Looking at the shelves behind our desks, we see the results of a busy year—both topically and geographically. One thing that jumps out is that our output this year has taken a different, and happy direction. Instead of being dominated by piles of bound PowerPoint decks (though those still happened) we have managed to co-build an increasing collection of what for lack of a better term I'd call insight artifacts: cards, booklets and other items co-created with our project partners—digital information architects, a digital foresight and innovation lab, a food innovation studio, and design researchers among them—to help those we work with better engage and interface with the future at an individual and collective insight level.
This approach builds on a foundation we laid several years ago experimenting with maps of insight psychogeography, music and media developed to add layers of experience and sensation to enhance uptake of ideas and information. It took a while to get back to this point, but increasingly we are leading, not being led, when helping organizations' intake and uptake of understanding about the future.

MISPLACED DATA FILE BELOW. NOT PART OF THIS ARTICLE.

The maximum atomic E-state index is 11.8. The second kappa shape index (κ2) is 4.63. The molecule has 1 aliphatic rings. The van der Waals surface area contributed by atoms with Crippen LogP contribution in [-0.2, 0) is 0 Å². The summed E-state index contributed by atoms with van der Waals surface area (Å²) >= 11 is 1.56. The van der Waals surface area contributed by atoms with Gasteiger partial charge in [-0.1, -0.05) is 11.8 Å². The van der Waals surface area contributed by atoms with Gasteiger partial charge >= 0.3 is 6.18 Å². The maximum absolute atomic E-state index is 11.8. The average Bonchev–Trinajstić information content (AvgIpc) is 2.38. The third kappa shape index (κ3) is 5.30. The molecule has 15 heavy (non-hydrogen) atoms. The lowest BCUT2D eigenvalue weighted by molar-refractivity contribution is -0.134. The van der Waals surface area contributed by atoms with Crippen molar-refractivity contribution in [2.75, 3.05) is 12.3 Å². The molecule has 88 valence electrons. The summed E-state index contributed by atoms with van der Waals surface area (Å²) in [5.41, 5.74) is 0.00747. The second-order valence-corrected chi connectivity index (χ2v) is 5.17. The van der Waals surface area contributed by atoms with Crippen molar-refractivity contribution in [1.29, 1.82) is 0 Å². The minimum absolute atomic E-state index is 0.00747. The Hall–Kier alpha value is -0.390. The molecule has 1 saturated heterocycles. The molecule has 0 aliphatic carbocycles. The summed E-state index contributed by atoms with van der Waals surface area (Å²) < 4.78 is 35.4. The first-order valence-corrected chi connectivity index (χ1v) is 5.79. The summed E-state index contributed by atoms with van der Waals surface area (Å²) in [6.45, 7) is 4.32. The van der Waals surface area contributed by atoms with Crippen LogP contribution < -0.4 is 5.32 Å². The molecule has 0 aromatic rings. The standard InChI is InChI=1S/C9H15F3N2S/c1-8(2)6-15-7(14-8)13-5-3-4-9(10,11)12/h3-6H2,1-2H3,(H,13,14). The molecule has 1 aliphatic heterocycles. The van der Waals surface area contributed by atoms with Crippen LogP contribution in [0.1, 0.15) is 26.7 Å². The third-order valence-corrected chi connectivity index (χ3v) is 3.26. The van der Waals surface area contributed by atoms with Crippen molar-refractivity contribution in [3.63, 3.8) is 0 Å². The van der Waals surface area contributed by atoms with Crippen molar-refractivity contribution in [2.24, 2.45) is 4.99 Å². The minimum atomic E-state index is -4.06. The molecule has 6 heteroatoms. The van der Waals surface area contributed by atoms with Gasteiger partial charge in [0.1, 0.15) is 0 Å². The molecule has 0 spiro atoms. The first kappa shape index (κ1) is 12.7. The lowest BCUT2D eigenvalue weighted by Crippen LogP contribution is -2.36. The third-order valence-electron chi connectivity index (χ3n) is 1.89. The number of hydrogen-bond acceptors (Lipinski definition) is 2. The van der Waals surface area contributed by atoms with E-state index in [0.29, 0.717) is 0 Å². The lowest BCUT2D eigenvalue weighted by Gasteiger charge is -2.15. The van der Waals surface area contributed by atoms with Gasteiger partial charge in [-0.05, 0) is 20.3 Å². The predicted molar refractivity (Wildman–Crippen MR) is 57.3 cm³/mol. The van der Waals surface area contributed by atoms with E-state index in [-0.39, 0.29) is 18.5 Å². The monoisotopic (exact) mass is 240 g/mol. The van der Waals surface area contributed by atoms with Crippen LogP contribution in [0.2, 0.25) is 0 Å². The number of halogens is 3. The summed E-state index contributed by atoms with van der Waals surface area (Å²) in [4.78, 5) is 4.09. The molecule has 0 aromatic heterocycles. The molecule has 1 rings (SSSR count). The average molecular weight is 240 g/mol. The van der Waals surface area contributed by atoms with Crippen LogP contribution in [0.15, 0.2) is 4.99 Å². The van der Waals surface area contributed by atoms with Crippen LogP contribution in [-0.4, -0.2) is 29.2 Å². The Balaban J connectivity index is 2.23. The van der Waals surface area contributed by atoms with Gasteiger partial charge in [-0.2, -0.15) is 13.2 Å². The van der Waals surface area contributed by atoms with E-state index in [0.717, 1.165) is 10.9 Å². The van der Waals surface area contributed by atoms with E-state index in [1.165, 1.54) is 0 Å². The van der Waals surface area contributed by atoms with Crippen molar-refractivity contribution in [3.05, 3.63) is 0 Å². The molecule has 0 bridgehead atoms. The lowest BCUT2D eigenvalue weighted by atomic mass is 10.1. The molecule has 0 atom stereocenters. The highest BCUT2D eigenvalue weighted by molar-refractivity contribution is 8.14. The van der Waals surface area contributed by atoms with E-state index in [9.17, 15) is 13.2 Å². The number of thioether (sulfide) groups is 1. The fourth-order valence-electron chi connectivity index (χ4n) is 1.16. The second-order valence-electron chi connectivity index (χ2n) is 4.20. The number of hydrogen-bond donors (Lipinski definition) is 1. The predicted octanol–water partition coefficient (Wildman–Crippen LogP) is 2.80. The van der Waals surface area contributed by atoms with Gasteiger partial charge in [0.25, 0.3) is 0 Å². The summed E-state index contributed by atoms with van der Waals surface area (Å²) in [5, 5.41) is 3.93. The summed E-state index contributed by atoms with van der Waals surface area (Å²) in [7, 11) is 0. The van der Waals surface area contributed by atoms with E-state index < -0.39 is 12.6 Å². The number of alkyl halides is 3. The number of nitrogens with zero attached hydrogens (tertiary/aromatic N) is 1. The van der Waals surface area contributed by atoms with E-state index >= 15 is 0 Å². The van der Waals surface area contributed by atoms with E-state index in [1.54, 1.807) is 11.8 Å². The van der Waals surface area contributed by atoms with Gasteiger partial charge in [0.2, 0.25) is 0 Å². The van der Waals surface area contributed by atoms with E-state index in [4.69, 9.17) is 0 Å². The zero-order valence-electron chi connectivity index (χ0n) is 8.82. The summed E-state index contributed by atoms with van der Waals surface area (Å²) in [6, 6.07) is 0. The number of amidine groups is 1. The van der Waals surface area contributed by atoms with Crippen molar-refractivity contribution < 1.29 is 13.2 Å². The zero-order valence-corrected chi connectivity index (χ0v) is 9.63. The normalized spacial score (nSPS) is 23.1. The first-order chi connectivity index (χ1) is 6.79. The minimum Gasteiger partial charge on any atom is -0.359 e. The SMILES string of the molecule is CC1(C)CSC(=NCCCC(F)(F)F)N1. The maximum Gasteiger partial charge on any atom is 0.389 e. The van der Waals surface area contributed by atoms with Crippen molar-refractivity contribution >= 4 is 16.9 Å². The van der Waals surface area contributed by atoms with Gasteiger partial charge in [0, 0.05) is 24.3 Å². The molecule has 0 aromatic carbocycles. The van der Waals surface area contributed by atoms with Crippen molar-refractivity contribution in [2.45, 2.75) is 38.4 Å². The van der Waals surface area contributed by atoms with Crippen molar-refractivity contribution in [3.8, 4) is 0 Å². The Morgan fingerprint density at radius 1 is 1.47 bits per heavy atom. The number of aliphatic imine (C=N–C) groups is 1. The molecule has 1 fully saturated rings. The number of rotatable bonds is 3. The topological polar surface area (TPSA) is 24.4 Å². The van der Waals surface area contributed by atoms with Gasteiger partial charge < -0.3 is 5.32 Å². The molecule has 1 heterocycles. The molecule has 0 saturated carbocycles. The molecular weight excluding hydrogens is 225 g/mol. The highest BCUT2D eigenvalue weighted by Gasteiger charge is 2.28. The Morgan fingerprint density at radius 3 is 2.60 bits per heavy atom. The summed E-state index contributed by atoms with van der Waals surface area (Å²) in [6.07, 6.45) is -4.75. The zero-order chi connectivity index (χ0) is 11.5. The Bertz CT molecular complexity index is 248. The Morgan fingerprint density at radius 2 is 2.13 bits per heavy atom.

The goals are multifold: to ease and speed ingestion into the organism by making insight more granular and flexible, not locked in the text of a dense deliverable; to create systems of insight where these single items can be moved around, recombined and essentially played with in order to make the resulting models of the future more adaptable; to turn insights into social objects—to give them "handles" that many people can hold onto at the same time, and which draw people into collaboration; and to make these collective insights attractive touchpoints that draw the user back again.
Why bother to break these insights down? Rather than have to solve for the whole spaceship at once, this Lego-like approach allows people and organizations who aren't normally in the business of considering the larger future to build that spaceship a few bricks at a time—their spaceship, not a knock-off of someone else's grand design.
A similar dynamic of artifact creation has emerged in adjacent areas of media and design. Groups like Superflux and BERG London and the communities that work around them are doing great things in designing media to provoke new thinking about what is possible. By making the future playful, and playable, through combinations of information, media, and design, they are also opening up new ways to ask "what if?" that are particularly useful in the new realms they are trying to navigate—wicked frontiers where the problems are not yet evident.
From what we can see about 2011, we'll be accelerating even more directly into this area, adding to the systems of insight artifacts we've created this year, and bringing more digital tools to bear to pinch, twirl and slide these insights in new directions. We hope to see you around a table top or screen in the near future with some of them.